For climate action to be effective, we need to mobilise people from all social and economic backgrounds.
The good news is that research₁ shows concerns about the environment cut across age, education and employment. However, mainstream media has tended to disregard a plurality of voices in the climate movement. This has left many people feeling disengaged and powerless to take action to address the climate crisis.
High quality storytelling
The Doc Society Climate Story Fund, our new partner, supports high quality climate storytelling to engage overlooked communities and tell stories from their point of view. It promotes these stories through strategic impact campaigns, calling on specific audiences to act.
From a database of over 400 climate-themed stories, the Doc Society Climate Story Fund has selected the first 18 creative storytelling projects to support. These include documentaries, animations, web series and podcasts that resonate in specific territories and engage audiences who have not yet felt part of the climate movement. Stories which are being broadcast on global platforms from the BBC to YouTube.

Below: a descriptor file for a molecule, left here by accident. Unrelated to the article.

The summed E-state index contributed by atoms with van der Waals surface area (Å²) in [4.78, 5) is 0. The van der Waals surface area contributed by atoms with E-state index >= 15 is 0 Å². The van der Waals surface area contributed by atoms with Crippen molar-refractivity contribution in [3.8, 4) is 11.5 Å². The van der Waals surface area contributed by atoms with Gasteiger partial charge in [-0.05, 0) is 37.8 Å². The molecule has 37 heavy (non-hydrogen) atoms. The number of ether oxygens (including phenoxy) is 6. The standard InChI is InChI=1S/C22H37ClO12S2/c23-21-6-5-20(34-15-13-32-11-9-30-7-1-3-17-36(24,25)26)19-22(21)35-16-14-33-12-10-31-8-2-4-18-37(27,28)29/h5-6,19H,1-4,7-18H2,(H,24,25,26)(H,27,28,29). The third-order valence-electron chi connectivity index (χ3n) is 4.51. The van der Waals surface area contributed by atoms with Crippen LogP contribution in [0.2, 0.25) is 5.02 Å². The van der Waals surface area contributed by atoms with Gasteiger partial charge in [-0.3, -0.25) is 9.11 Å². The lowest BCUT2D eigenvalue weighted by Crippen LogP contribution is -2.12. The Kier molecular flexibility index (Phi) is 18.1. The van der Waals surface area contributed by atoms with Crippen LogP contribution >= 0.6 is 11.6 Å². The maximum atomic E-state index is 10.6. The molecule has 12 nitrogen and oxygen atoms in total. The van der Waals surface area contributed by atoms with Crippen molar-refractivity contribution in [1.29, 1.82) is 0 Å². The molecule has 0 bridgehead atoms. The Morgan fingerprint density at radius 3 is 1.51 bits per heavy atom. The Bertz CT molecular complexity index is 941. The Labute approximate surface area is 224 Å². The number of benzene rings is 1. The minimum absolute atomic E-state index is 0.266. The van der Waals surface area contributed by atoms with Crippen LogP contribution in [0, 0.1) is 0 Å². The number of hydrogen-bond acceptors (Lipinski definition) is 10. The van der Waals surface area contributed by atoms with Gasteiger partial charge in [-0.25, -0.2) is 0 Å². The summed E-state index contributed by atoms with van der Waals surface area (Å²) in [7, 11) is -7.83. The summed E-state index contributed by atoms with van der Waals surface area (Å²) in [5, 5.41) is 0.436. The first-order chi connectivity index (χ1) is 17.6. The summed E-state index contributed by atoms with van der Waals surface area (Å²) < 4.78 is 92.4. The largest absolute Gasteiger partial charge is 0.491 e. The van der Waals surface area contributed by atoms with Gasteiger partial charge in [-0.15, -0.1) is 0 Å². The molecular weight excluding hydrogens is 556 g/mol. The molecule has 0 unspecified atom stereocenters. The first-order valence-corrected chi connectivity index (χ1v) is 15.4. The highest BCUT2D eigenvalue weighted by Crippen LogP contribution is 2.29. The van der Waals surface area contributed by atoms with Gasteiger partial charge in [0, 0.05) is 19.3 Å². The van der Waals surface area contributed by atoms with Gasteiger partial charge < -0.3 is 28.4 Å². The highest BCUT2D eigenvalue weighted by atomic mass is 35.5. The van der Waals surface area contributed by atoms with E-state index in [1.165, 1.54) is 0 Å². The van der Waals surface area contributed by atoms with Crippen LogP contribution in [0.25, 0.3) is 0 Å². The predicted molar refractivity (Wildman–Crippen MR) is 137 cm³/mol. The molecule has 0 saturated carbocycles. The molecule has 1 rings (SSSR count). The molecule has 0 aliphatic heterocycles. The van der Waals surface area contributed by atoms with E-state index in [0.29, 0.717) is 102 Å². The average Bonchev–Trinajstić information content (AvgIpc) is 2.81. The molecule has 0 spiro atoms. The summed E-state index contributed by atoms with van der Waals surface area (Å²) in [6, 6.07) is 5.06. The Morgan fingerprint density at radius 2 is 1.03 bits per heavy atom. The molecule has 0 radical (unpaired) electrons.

Sundance Film Festival premiere
On 23 January, The Territory, a Fund grantee, is premiering at the Sundance Film Festival. This documentary follows the Uru-eu-wau-wau Indigenous Surveillance Team as they defend their land against a network of Brazilian farmers intent on colonising their protected territory. It ultimately tells the story of the fight for the Amazon rainforest, and those who are protecting it.
Sahba Chauhan, Programme Manager Climate Engagement at the IKEA Foundation, says: “We are supporting the Doc Society’s Climate Story Fund because we believe it will increase the potential of climate journalism and creative storytelling and help convince a much broader group of people to take bold climate action.”